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New Jersey Health Statistics 1996

MORTALITY
1996


INFANT MORTALITY

OVERVIEW

Infant mortality is defined as the number of deaths within the first year of life; the infant mortality rate is computed as the number of infant deaths in a calendar year per 1,000 live births recorded for the same period. In 1996, the number of resident infant deaths was 792, a 2.2 percent increase from 1995. The infant mortality rate in the state has been generally declining for more than a decade; however the 1996 rate of 6.9 infant deaths per 1,000 live births was a 3.0 percent increase over the 1995 rate of 6.7 (Table M25 and Figure M11).

Infant mortality rates continue to differ by race. In assessing infant mortality rates by race, it should be noted that live newborns are assigned the racial classification of the mother for purposes of analysis, but death certificates may be assigned a racial classification by hospital staff, the respondent providing information for the death certificate, or others. In 1996, the numbers of infant deaths by race were as follows: 436 white, 301 black, 22 other races, and 33 deaths in which the race was unknown or could not be classified (Tables M23A-M23J). Infant mortality rates for infants classified as white, black, and other races were 5.3, 14.9, and 2.6 per 1,000 race-specific live births, respectively.

The infant mortality rate decreased from the 1995 level among whites and other races, but increased among blacks (Martin, R.M., et al., 1998). The white infant mortality rate declined 5.4 percent over the year and decreased 3.7 percent among infants of other races. The rate rose 9.6 percent among black infants. The black infant mortality rate was 2.8 times the white rate in 1996, a slight increase over the prior year=s ratio of 2.4.

NEONATAL DEATHS

More than two-thirds of infant deaths in 1996 (70.2%) occurred during the neonatal period, which encompasses the first 27 days of life (Table M25). There were 556 neonatal deaths in 1996, which is a rate of 4.9 per 1,000 live births. This was an increase of 4.3 percent from the 1995 rate. Of the neonatal deaths, 324 were white, 198 were black, 12 were of other races, and 22 had no race stated. The neonatal rate varied by race: the rates for white, black, and other race babies were 3.9, 9.8, and 1.4 per 1,000 race-specific live births, respectively. The black neonatal death rate was 2.5 times that for white neonates.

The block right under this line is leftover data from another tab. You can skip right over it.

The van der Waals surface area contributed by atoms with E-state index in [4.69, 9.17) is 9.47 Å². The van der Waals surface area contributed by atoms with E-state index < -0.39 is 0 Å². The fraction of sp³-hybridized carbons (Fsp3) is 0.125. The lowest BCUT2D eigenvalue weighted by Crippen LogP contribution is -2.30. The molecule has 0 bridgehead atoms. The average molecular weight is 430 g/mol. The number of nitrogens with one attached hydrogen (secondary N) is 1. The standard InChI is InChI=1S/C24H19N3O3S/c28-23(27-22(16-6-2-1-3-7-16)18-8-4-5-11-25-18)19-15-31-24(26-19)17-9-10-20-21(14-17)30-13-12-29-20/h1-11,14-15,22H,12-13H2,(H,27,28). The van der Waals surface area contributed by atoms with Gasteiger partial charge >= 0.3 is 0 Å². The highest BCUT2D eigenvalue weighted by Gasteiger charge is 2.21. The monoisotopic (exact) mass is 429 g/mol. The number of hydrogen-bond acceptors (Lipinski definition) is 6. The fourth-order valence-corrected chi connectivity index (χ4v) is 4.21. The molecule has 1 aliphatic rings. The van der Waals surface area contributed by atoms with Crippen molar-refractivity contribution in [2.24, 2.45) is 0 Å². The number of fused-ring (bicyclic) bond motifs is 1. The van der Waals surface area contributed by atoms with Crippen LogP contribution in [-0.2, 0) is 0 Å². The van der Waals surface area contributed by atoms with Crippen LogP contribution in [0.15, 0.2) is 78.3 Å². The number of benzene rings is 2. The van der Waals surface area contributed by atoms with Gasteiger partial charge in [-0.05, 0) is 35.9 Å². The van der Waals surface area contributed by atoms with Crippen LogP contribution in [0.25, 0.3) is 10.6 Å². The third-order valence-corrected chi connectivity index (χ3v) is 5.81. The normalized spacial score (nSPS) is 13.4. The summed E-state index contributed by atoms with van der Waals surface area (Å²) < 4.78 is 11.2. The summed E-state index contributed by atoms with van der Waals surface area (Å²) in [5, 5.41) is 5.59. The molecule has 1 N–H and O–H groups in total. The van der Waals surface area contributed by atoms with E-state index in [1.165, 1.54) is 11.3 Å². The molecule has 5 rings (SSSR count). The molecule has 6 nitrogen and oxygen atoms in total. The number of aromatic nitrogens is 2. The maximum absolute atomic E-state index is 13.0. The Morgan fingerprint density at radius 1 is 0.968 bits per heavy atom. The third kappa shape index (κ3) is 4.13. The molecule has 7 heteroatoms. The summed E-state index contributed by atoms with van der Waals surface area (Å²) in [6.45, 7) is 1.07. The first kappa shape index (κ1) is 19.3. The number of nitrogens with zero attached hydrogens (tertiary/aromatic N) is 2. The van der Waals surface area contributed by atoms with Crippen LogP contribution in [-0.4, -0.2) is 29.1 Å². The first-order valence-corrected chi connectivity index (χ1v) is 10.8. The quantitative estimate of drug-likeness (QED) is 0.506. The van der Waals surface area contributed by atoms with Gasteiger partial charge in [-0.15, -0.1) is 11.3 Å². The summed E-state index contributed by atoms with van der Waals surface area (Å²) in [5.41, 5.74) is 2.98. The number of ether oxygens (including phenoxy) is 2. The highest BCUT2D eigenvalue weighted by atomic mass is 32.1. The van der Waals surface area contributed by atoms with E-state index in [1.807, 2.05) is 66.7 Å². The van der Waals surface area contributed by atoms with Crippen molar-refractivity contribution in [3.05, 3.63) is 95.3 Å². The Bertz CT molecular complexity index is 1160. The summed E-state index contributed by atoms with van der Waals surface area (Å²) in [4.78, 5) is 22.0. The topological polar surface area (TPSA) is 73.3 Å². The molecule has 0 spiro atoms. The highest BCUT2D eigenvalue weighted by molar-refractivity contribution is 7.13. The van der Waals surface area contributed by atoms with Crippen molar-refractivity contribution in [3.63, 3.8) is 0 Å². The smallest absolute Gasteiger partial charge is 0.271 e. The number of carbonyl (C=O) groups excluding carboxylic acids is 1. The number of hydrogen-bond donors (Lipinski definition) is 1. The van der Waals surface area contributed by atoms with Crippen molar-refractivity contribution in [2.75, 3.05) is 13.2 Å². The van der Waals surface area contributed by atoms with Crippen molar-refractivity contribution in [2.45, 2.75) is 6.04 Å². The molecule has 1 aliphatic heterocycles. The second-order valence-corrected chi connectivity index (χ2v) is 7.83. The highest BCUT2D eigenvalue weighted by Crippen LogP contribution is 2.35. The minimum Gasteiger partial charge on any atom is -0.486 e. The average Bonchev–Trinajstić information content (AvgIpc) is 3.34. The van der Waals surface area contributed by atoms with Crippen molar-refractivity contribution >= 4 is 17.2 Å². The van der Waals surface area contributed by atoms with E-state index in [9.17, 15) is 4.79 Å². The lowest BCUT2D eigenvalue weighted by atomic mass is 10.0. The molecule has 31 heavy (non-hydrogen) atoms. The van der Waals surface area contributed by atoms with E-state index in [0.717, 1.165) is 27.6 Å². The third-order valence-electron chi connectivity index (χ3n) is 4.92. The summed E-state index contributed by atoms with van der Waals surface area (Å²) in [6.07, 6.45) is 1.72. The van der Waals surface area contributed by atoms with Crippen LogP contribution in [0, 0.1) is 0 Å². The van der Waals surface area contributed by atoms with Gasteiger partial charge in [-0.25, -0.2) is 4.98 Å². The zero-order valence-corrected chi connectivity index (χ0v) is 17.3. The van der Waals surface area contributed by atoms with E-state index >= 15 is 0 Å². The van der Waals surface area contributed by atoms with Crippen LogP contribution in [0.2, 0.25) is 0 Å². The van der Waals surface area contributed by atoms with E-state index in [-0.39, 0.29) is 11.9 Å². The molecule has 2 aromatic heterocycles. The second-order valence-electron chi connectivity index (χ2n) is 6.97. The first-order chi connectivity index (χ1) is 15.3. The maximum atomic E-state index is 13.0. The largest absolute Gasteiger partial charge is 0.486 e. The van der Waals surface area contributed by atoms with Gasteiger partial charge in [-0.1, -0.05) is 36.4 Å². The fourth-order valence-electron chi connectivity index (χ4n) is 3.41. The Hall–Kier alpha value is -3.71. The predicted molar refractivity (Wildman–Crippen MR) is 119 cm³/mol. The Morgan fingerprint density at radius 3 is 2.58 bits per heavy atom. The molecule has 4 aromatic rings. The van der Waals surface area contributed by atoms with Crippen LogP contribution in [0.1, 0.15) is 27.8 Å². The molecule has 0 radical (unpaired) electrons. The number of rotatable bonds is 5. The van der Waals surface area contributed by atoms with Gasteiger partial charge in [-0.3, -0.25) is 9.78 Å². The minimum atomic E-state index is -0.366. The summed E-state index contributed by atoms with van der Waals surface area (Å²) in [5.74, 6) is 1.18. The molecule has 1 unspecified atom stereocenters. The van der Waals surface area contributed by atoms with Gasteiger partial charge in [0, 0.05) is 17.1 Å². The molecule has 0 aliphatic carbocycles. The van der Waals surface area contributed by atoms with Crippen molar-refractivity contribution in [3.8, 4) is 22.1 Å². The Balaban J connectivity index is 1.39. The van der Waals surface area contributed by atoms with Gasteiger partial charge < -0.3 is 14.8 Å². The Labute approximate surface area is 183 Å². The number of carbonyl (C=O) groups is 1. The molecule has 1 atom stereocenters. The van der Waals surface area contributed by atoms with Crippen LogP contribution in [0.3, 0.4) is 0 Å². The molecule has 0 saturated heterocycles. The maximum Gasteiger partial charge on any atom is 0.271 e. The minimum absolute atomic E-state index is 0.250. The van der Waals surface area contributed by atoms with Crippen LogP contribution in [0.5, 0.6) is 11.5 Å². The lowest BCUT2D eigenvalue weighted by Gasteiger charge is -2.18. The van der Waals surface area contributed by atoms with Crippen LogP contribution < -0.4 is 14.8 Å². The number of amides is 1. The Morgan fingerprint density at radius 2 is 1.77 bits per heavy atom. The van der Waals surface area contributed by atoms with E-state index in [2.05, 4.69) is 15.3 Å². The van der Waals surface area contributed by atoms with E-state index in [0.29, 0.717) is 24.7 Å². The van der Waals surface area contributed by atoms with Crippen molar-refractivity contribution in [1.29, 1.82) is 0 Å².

Figure M11

POSTNEONATAL DEATHS

In 1996, there were 236 infant deaths (29.8% of all infant deaths) which occurred during the postneonatal period, from 28 days to one year of life. Of the postneonatal deaths, 112 were white, 103 were black, ten were among other races, and eleven had no race stated. The respective mortality rates were 1.4, 5.1, and 1.2 per 1,000 race-specific live births. The black postneonatal death rate was 3.6 times that for whites.

LEADING CAUSES OF DEATH

The causes of deaths of infants are different in the neonatal and postneonatal periods. Congenital anomalies were the leading cause of death of infant deaths in 1996 (Table M21), although this cause was only the second leading cause of death for both neonates (88 deaths) and postneonates (45 deaths). Disorders relating to short gestation and unspecified low birth weight, the underlying cause in 124 deaths, was the second leading cause of infant deaths. All of these were neonatal deaths. Sudden infant death syndrome and respiratory distress syndrome were responsible for 58 and 57 deaths, respectively. The fifth leading cause of infant deaths in 1996, maternal complications of pregnancy affecting the newborn, was the cause of 45 infant deaths, all of which occurred in neonates. Disorders relating to short gestation and unspecified low birth weight and congenital anomalies together accounted for 38.1 percent of deaths during the neonatal period. More than 40 percent of postneonatal deaths (42.4%) were due to sudden infant death syndrome or congenital anomalies. Deaths due to each of the four leading causes of infant deaths decreased from the levels of the prior year. In particular, deaths from respiratory distress syndrome dropped 21.9 percent from 1995 (Martin, R.M., et. al., 1998).

TABLE M21. FIVE LEADING CAUSES OF INFANT, NEONATAL AND POSTNEONATAL DEATHS
NEW JERSEY, 1996
CAUSE OF DEATH
(ICD-9 CODES)
INFANT DEATHS NEONATAL DEATHS POSTNEONATAL DEATHS
RANK NUMBER RANK NUMBER RANK NUMBER
CONGENITAL ANOMALIES (740-759) 1 133 2 88 2 45
DISORDERS RELATING TO SHORTGESTATION & UNSPECIFIED LOWBIRTH WEIGHT (765) 2 124 1 124
0
SUDDEN INFANT DEATH SYNDROME (798.0) 3 58
3 1 55
RESPIRATORY DISTRESS SYNDROME (769) 4 57 3 55
2
NEWBORN AFFECTED BY MATERNAL COMPLICATIONS OF PREGNANCY (761) 5 45 4 45
0
INFECTIONS SPECIFIC TO THE PERINATAL PERIOD (771)
31 5 27
4
PNEUMONIA/INFLUENZA (480-487)
21
4 3 17
SEPTICEMIA (038)
13
0 4 13
HOMICIDE (E960-E969)
13
3 5 10
 

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Department of Health
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